Health insurance costs employees more but covers less
■ In addition to paying a bigger share of premiums, employees are facing higher co-pays and annual deductibles.
By Doug Trapp — Posted Sept. 13, 2010
Employees this year are facing double-digit increases in health insurance premiums, even though overall premiums increased modestly -- 3% for family coverage and 5% for single coverage, according to an annual employer health benefits survey released Sept. 2.
On average, workers in 2010 are paying 14% more than they paid for 2009 employer-sponsored family health insurance premiums. That pushes the average family premium to $3,997 this year, according to the 2010 Employer Health Benefits Survey, released by the Kaiser Family Foundation and the Health Research & Educational Trust. Employees' average cost for single coverage grew by 15% to reach $899.
In addition to higher premiums, the survey found a significant increase in co-pays for visits to physicians' offices, an amount that employers usually set. Employees also had to pay more out of pocket to meet deductibles before company plans began picking up the costs.
"The insurance that workers get looks less and less like the comprehensive coverage that their parents got," said Drew Altman, PhD, president and CEO of the Kaiser Family Foundation.
He said employees have been paying steadily more for health insurance for years, but the 2010 increase was unusual. "It's the first time I've seen employers shift virtually all of the cost increases to employees," he said.
Overall premiums grew relatively slowly this year, in part because the recession discouraged workers from seeking health care. But Altman said he understands the impact of the recession on employers. Many are severely limiting their health care spending to preserve jobs.
Lori Heim, MD, president of the American Academy of Family Physicians, said decisions to increase health care costs for employees are focused on the short-term bottom line of businesses, not the long-term welfare of employees, which is why the country needed the national health reform law. "If business are offering insurance, it needs to be a minimum level."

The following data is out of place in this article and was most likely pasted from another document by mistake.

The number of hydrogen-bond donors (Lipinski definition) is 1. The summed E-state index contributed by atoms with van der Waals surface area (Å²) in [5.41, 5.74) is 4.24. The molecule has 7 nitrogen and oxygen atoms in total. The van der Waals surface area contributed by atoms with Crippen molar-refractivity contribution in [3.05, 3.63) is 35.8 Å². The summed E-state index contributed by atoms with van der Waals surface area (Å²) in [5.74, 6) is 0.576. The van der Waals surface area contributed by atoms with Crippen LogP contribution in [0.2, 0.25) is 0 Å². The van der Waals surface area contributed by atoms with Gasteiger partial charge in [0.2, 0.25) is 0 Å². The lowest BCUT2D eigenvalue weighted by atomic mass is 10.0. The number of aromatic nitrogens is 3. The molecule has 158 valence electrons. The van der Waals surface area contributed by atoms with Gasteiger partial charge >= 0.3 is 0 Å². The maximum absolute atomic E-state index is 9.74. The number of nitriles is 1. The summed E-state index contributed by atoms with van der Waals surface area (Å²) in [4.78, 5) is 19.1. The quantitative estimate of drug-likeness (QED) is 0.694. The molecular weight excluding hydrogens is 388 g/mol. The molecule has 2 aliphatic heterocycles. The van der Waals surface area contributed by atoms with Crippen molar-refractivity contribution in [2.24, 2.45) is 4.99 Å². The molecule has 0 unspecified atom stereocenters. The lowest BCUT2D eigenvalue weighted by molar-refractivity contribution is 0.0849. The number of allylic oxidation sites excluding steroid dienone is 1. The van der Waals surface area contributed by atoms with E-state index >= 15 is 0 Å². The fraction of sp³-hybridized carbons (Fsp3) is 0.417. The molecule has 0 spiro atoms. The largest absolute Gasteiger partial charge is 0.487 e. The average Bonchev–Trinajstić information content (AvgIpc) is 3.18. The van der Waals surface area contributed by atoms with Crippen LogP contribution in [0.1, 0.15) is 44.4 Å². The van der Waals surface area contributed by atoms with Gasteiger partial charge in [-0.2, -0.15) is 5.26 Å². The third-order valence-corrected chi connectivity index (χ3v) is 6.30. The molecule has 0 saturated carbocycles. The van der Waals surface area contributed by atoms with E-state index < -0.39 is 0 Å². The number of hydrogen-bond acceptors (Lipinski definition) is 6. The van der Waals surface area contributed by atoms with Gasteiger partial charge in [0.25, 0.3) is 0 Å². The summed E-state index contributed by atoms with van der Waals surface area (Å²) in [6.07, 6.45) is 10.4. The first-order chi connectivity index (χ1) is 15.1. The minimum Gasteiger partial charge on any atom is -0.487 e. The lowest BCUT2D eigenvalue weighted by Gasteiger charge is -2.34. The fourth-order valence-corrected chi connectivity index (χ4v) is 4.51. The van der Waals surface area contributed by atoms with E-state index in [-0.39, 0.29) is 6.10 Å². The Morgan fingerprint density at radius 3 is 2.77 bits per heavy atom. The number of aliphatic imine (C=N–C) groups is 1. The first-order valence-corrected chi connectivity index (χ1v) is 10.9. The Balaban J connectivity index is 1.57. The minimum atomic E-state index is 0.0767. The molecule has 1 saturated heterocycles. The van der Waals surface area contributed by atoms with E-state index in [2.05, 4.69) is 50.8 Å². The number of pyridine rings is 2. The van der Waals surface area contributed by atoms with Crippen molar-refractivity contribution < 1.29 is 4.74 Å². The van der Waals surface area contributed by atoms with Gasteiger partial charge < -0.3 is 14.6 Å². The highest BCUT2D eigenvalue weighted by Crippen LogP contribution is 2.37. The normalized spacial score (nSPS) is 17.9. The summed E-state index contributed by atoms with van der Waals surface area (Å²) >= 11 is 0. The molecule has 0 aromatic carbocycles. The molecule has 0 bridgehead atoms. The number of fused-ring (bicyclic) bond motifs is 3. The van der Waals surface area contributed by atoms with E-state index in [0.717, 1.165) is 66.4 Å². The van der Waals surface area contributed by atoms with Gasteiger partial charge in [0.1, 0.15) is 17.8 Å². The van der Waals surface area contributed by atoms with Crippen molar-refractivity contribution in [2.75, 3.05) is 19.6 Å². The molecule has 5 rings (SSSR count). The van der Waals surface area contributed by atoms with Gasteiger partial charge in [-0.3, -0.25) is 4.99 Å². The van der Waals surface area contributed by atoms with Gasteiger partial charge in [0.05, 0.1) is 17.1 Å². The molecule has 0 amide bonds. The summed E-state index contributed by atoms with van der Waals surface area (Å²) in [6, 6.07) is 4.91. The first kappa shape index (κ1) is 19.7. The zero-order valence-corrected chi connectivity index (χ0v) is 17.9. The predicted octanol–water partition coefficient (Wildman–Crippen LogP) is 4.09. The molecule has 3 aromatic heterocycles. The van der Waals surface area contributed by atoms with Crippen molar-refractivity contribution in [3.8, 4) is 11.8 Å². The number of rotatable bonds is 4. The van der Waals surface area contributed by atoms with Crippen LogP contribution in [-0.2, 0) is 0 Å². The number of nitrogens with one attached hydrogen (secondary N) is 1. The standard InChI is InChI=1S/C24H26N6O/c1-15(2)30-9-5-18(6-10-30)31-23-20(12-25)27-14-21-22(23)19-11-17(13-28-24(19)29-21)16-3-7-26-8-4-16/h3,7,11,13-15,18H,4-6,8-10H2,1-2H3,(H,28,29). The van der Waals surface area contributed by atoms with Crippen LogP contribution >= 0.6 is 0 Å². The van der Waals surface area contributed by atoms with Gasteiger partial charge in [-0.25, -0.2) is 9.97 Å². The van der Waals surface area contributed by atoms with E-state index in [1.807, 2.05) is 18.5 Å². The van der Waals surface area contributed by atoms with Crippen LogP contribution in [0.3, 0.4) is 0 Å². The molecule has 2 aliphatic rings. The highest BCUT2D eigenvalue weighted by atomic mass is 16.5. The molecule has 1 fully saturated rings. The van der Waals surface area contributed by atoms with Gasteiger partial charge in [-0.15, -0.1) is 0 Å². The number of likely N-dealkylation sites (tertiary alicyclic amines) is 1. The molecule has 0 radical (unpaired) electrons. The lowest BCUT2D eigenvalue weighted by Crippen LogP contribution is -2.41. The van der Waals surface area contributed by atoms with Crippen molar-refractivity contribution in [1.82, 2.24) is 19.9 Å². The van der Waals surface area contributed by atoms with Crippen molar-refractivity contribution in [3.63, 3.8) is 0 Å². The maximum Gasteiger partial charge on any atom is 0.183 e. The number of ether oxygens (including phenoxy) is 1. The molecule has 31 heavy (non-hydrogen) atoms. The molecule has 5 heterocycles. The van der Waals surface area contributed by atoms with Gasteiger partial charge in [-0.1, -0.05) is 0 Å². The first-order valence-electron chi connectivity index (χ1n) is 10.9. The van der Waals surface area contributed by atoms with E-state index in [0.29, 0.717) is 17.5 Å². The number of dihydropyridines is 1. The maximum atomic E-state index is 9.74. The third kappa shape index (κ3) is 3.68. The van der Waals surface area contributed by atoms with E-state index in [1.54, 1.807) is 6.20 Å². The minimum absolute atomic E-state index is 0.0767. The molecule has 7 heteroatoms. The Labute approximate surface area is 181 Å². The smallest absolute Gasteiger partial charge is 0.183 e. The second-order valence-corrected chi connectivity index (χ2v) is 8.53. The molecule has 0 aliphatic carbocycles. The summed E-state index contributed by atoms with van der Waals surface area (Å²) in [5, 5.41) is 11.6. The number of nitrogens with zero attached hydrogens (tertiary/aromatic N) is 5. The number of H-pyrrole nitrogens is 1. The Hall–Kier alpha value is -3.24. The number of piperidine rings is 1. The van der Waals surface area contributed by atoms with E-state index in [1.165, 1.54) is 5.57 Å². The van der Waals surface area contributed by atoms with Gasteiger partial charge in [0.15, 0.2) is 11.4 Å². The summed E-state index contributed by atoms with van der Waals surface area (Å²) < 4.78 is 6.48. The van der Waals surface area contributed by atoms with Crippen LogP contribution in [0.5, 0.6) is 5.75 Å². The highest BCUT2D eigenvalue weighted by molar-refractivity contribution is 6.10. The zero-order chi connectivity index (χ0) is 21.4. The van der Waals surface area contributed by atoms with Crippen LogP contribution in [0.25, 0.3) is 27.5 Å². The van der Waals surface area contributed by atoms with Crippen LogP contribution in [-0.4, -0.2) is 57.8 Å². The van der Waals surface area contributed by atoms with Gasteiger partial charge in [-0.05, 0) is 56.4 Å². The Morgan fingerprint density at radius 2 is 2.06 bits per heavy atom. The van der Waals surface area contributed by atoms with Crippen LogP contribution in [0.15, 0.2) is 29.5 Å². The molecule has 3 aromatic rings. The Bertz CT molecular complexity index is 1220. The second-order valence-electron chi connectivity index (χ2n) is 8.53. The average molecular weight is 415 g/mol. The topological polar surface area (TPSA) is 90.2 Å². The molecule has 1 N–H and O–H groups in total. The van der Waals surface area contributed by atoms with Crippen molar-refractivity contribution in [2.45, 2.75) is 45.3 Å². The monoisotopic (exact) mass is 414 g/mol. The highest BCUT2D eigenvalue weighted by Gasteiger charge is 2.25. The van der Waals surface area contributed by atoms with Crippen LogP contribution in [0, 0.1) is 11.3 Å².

The cost shift to employees probably will mean that more patients will limit their health care spending by delaying checkups or other care, Dr. Heim said. A common example is a diabetic asking to have an annual checkup instead of seeing a physician every six months.
"Now all of a sudden they don't want to come in that often, because they don't want to pay their deductible," Dr. Heim said.
Some feared that many employers would drop mental health coverage in response to a 2008 federal law equalizing mental and physical health benefits, but that did not happen. Among firms that changed their mental health benefits in 2010, 5% eliminated mental health coverage and 67% eliminated mental health coverage limits.
Employee co-pays, deductibles up
Although physician office visit co-pays increased by only a few dollars, the figure was statistically significant and part of a several-year trend, the report found.
Co-pays for visits to primary care physicians grew by $2 to reach an average of $22. Co-pays reached $31 for specialty care on average, a $3 hike.
Many employers -- especially small firms -- increased the annual deductibles workers must pay before health plan cost-sharing kicks in, according to the report. Overall, 27% of covered workers' plans have annual deductibles of $1,000 or more in 2010, up five percentage points in just one year. Among small businesses with fewer than 200 employees, 46% of workers have deductibles of $1,000 or more.
The study's authors were surprised to find that 69% of firms offered health benefits in 2010, a nine percentage point increase from 2009. This was driven almost entirely by a sharp increase in the percentage of businesses with three to nine workers offering coverage, but that may have been a statistical anomaly, said Heidi Whitmore, study co-author and senior research scientist at the National Opinion Research Center.
"Non-offering firms may have gone out of business during the recession," Whitmore said.
High-deductible plans grow
PPOs remain the most popular plan type -- 58% of covered workers have them -- but only high-deductible plans gained a larger share of the market. Such plans have deductibles of $1,000 or more and feature savings options not subject to taxation.
The percentage of workers covered by high-deductible health plans with savings options reached 13% in 2010, an increase of five percentage points over 2009.
High-deductible plan growth was driven by large firms, those with 1,000 or more workers. Among large employers, 34% offered such plans, a six percentage point increase over 2009.
Some Democrats and consumer advocates have criticized high-deductible plans as another tool for employers and health plans to shift costs to patients. But that's oversimplifying reality, said Gary Claxton, lead author of the study and director of the Kaiser Family Foundation's Health Care Marketplace Project.
"When employers choose those plans, they are doing a little bit more than just choosing a plan with higher cost-sharing, which they can do anyway," Claxton said. "Health plans are still actively marketing consumer-driven plans as a different way to get employees engaged in their own health care."
But health plans overall might be using their market power to demand significant premium increases before new health care reform regulations go into effect, Claxton said. This could especially be true for the small and individual market, he said.